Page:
2021 Kia Sportage EX Premium S

2021 Kia Sportage EX Premium S

This current model is competitive, but is in dire need of a redesign.

Over the last year, Kia has been on the receiving end of high praise from both consumers and critics due to recent crossover entries. It started with the fantastic Telluride, continued with the Seltos and the recent Sorento.  All three are extremely competitive and Kia can be argued as having one of the most complete lineups in the industry. However, there is one that has been left behind as it relates to adopting their new design and technology.  This is the 2021 Kia Sportage EX Premium S, and we’re here to find out how it competes with some of the newer entries.

The Sportage has always been an above average entry but its sales success has never touched that of the Toyota RAV4, Honda CR-V or Nissan Rogue. What normally sets the Sportage apart from its competitors is the top line powerplant found in the SX, a 2.0-liter turbo-four that brings a nice bump in horsepower that the others struggle to compete with. However, the SX does not sell in high numbers and consumers generally choose the larger yet less powerful engine.

With 181 horsepower at 6,000RPM and 175 lb-ft. of torque from the 2.4-liter naturally aspirated four-cylinder, these figures match well with rivals. The power will not necessarily impress anyone but luckily, Kia has done a great job making sure that it works well with a conventional six-speed automatic gearbox. Shifts are smooth and unlike some competitors that have gone with a CVT, there is no rubber band effect or drone that gets tiring on acceleration. The Sportage has enough power to keep up with traffic in the city and pass larger vehicles on the highway.

Kia separates itself from others with a more sporty demeanor to their vehicles. As such, despite being a crossover, the Sportage handles surprisingly well, with an agile chassis. Steering feel could be better and with a stiffer than normal suspension, it definitely differs from a Toyota RAV4. The extra level of confidence that the chassis provides is a nice touch, just about on par with the sportiness champ of the class, the Mazda CX-5.

Another area that Kia has always done a fantastic job with is interior design, with a healthy mix of quality materials, technology and ergonomics. The current Sportage is one of the oldest players in its class, having been around since 2016, it can still hold its own with a clean and easy-to-use layout. This EX Premium S’ cabin is covered in a sea of black and mix of soft and hard materials. It’s not going to give Mazda sleepless nights but the user interface is where it sets itself apart.

All Sportage models have Android Auto and Apple CarPlay as standard, which is a nice change as some rivals have decided that Android Auto isn’t quite as necessary. There is an eight-inch touchscreen housing Kia’s native infotainment system, and it’s still large enough for the class, though does appear small compared to the bigger examples offered within Kia’s own lineup.

This trim level has faux-leather seating; those wanting the real deal will have to move up to the top-trim SX model. The Sportage has ample space, lacks proper side bolsters for spirited driving or to get truly comfortable. The seat bottoms are extremely short and thigh support is almost non-existent. Drivers with long legs will find this troublesome, especially on long road trips.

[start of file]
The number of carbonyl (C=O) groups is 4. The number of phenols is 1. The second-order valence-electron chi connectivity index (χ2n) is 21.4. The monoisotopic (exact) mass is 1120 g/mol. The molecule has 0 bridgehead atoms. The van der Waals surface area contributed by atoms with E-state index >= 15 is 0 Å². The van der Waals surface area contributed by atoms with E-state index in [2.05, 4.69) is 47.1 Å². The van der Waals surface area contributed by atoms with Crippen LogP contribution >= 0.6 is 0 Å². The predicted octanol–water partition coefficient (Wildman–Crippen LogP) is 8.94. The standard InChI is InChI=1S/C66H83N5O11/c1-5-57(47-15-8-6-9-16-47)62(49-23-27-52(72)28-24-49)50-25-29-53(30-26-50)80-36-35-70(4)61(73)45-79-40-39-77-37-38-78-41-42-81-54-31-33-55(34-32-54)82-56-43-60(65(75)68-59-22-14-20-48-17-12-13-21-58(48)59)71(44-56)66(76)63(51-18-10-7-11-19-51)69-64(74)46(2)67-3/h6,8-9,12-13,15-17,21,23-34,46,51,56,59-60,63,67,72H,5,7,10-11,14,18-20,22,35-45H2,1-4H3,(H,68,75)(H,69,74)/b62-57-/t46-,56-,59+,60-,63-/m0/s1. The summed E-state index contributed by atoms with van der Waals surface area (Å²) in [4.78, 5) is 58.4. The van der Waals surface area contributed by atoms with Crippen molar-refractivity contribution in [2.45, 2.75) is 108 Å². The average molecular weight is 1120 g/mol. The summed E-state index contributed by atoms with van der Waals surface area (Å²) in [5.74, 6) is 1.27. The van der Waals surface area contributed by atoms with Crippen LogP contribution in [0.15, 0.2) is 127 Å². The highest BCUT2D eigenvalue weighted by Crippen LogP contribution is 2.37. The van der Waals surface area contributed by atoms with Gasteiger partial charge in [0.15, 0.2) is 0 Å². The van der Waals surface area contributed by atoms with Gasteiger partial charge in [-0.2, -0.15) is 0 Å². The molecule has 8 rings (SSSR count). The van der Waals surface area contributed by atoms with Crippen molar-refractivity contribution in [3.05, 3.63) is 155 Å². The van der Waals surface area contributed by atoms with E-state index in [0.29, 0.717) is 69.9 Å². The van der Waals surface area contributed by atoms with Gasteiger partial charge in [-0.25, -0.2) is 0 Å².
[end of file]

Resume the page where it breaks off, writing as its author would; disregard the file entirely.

An area where the Sportage falls short of the competition is cargo capacity and passenger space. The recently tested 2021 Nissan Rogue leaves the Sportage in the dust in this area. The Sportage’s rear cargo capacity with the second row seats up come in at 798 litres vs 1,028 litres for the Nissan. The amount of leg and shoulder room also leave much to be desired when up compared to the Rogue and the RAV4.

Fuel mileage for the Sportage came in at a surprisingly disappointing number. During our mix of mostly city driving, we achieved 11.3L/100km. Kia has the 2021 Sportage rated for 10.7L/100km in the city and 9.0L/100km highway. We saw highway numbers go as far down as 10.4L/100km, but no better. It’s worth noting that our test took place in the heart of winter, with winter tires and some idling as well as the vehicle was warmed up.

The base Sportage starts at $25,795 in base front-drive trim. Moving up anywhere from the base model forces buyers into all-wheel-drive, which makes sense for Canada. The EX Premium S at $35,595 gets buyers features such as dual-zone climate control, parking assist sensors, LED headlights and taillights, and a power liftgate. It also includes a panoramic sunroof, heated seats, steering wheel, and all active safety features including lane keeping assist and blind spot alert.

The competition has been banging out some great products and it will only get tougher as the all new Hyundai Tucson is launching with an all new design inside and out. Buyers in this segment value two things when selecting their next compact SUV, cargo space and fuel economy, both areas the 2021 Kia Sportage EX Premium S is lagging behind in. This current model is competitive, but is in dire need of a redesign. We’re looking forward to seeing what Kia brings to the table for the next-gen model.

See Also:

First Drive: 2021 Nissan Rogue

2020 Toyota RAV4 TRD Off-Road

2020 Honda CR-V Sport AWD

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